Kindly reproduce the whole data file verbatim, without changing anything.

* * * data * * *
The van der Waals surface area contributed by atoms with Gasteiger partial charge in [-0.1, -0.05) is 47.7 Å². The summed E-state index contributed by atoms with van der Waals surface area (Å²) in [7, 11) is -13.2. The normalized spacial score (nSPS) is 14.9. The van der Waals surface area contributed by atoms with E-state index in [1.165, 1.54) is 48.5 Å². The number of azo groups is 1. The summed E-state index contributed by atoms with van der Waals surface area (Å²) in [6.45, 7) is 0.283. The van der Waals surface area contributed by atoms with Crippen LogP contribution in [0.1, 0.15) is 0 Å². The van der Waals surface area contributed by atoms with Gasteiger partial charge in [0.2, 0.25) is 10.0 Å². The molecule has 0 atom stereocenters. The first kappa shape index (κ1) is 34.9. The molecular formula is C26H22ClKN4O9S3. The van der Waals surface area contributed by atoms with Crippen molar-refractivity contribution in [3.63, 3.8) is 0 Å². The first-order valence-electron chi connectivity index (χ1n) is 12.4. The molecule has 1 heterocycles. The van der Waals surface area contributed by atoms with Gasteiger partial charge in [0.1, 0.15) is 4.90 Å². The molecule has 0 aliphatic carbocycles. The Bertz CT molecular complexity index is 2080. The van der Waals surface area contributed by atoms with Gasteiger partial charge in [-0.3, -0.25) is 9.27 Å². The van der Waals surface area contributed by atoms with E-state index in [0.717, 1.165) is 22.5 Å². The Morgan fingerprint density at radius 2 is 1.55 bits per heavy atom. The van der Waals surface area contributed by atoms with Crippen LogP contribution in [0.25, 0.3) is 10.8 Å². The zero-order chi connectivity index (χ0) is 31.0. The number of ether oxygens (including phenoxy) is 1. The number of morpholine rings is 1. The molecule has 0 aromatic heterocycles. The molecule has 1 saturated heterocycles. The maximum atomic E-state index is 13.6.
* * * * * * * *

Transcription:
The van der Waals surface area contributed by atoms with Gasteiger partial charge in [-0.1, -0.05) is 47.7 Å². The summed E-state index contributed by atoms with van der Waals surface area (Å²) in [7, 11) is -13.2. The normalized spacial score (nSPS) is 14.9. The van der Waals surface area contributed by atoms with E-state index in [1.165, 1.54) is 48.5 Å². The number of azo groups is 1. The summed E-state index contributed by atoms with van der Waals surface area (Å²) in [6.45, 7) is 0.283. The van der Waals surface area contributed by atoms with Crippen LogP contribution in [0.1, 0.15) is 0 Å². The van der Waals surface area contributed by atoms with Gasteiger partial charge in [0.2, 0.25) is 10.0 Å². The molecule has 0 atom stereocenters. The first kappa shape index (κ1) is 34.9. The molecular formula is C26H22ClKN4O9S3. The van der Waals surface area contributed by atoms with Crippen molar-refractivity contribution in [3.63, 3.8) is 0 Å². The first-order valence-electron chi connectivity index (χ1n) is 12.4. The molecule has 1 heterocycles. The van der Waals surface area contributed by atoms with Gasteiger partial charge in [0.1, 0.15) is 4.90 Å². The molecule has 0 aliphatic carbocycles. The Bertz CT molecular complexity index is 2080. The van der Waals surface area contributed by atoms with Gasteiger partial charge in [-0.3, -0.25) is 9.27 Å². The van der Waals surface area contributed by atoms with E-state index in [0.717, 1.165) is 22.5 Å². The Morgan fingerprint density at radius 2 is 1.55 bits per heavy atom. The van der Waals surface area contributed by atoms with Crippen LogP contribution in [0.25, 0.3) is 10.8 Å². The zero-order chi connectivity index (χ0) is 31.0. The number of ether oxygens (including phenoxy) is 1. The number of morpholine rings is 1. The molecule has 0 aromatic heterocycles. The molecule has 1 saturated heterocycles. The maximum atomic E-state index is 13.6.